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Wellbeing

We held our first well-being transition event in school on Thursday 28th June 2018. Parents of children that are moving up into KS2 in September attended. There was the opportunity to ask any questions and find out the main changes that their children will face in September. The overall aim was to ensure that the transition for their children runs as smoothly as possible. Parents were introduced to the well-being team within school: Miss Tierney (PSHE lead), Mrs Boulton (SENDCO) and Janet Bostock (school councillor). We discussed how, as a team, we meet not just the educational needs of the children but their emotional health and well-being needs too. Below is an outline of the session, including parent comments. Thank you to all those that attended and for your continued support of your child's education.

 

Transition into KS2

 

What is Mental Health?

The World Health Organisation defines mental health as a state of wellbeing in which every individual achieves their potential, copes with the normal stresses of life, works productively and fruitfully, and is able to make a contribution to their community. Mental health includes our emotional, psychological and social wellbeing. It affects how we think, feel and act.

Like physical health, mental health is something we all have.

It can range across a spectrum from healthy to unwell; it can fluctuate on a daily basis and change over time.

Good mental health helps children:

  • learn and explore the world
  • feel, express and manage a range of positive and negative emotions
  • form and maintain good relationships with others
  • cope with, and manage change and uncertainty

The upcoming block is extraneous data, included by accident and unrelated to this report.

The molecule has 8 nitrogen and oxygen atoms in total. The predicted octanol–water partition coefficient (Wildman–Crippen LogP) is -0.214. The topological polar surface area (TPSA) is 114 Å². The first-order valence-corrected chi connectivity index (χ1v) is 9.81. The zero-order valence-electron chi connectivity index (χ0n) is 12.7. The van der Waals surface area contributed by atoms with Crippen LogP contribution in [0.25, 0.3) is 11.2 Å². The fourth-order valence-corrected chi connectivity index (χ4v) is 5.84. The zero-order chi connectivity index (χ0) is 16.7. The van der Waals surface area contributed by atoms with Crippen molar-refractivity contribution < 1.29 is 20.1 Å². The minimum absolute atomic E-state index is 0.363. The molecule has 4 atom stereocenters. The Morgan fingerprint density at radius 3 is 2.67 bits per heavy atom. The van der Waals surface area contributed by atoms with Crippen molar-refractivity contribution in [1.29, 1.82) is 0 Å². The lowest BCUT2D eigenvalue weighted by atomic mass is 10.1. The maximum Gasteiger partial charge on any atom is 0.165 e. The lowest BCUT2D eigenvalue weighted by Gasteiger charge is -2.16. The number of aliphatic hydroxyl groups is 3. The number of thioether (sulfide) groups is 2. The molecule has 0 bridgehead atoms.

• develop and thrive.

 

Building strong mental health early in life can help children build their self-esteem, learn to settle themselves and engage positively with their education.

This, in turn, can lead to improved academic attainment, enhanced future employment opportunities and positive life choices.

 

 

 

 

What will be different for your child in KS2?

  • No afternoon playtime.
  • Increased independence.
  • Increased responsibility for own things.
  • No milk and fruit but they can buy toast and fruit at playtime.

 

How can you support your child’s mental health and wellbeing?

  • Allow time and the freedom to play, indoors and outdoors.
  • Being in good physical health, eating a balanced diet and getting regular exercise.
  • Being part of a family that gets along well most of the time.
  • Taking part in activities with other children.
  • Feeling loved, trusted, understood, valued and safe.
  • Make school staff aware of any family issues that may affect your child; this helps us to support your child in school.

If there is only one thing you can do…spend 10 minutes of each day to ask your child how their day was and try to give them 100% attention. This will help them feel valued and cared for.

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